This review appeared in the Albuquerque Journal of Oct. 18, 1998.
The New Mexico Symphony Orchestra is going to be just fine, thank you, if Saturday night's spirited performance in Popejoy Hall is any index.
Though the musicians might have been reeling earlier in the month over news of the planned departure of their dynamic music director David Lockington, this weekend they responded to associate conductor Roger Melone with renewed passion and professionalism.
The program chosen by Melone turned out to be just the right challenge. It consisted of only two works, Verdi's Four Sacred Pieces and Tchaikovsky's Fifth Symphony.
Seldom performed, the Verdi pieces find the opera composer applying his theatrical talents to the spiritual realm.
Splendidly prepared by Melone who also serves as their director, the NMSO Chorus plunged into the heady music with an expressive and varied palette. They brought a gentle flow to the simple grace of the unaccompanied ``Ave Maria.'' The operatic tableau of the ``Stabat Mater'' with orchestra was vividly realized. The ``Laudi,'' a hymn of praise to Mary for female chorus alone, received a tender treatment that caught its ethereal nature.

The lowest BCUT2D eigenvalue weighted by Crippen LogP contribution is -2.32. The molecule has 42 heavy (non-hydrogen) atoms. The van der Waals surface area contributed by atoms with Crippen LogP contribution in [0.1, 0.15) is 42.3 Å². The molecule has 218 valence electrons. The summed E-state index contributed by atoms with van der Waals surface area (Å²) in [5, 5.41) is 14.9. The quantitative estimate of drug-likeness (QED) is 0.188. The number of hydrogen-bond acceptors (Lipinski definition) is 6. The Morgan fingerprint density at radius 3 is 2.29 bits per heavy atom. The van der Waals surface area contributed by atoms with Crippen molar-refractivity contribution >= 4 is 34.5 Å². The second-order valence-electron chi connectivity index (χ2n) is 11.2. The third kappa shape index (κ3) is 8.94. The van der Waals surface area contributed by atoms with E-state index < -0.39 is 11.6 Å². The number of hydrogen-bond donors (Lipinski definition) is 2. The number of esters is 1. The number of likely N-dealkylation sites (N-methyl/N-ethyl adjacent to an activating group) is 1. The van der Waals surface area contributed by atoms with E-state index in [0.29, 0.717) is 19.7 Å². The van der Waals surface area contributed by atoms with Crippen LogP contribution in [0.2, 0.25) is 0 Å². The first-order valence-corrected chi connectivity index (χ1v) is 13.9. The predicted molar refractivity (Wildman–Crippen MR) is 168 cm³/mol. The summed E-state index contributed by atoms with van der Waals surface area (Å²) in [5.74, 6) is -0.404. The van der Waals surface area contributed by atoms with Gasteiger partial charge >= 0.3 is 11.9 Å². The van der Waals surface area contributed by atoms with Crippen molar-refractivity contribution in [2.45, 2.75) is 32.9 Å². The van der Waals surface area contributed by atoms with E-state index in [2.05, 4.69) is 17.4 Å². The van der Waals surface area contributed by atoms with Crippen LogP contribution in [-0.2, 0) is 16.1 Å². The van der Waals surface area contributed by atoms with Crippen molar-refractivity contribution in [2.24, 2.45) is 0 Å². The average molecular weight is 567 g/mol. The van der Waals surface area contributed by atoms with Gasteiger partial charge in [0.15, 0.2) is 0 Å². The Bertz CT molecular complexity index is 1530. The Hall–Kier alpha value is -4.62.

The concluding ``Te Deum'' pulled powerful sounds from both orchestra and chorus in praises to God's majesty. It also brought forth some of the most intricate and intimate music making.
Warmed up by the Verdi, the orchestra and Melone delivered and emotionally charged interpretation of Tchaikovsky's Fifth. Following Melone's clear and fluid direction, the orchestra responded passionately to the music's romantic surges while maintaining strong ensemble discipline.
They also seemed to have locked into their tonal memory the depth of sound they discovered last November in a Rachmaninoff symphony.
It was a triumphant performance. The brass has never sounded fuller, warmer, or more precise. The strings glowed like burnished wood. The woodwinds produced one lovely solo after another. All the principals---flutist Valerie Potter, oboist Darrel Randall, clarinetist Michael Stordahl, bassoonist Stefanie Przybylska and horn player Peter Ulffers---deserve special mention.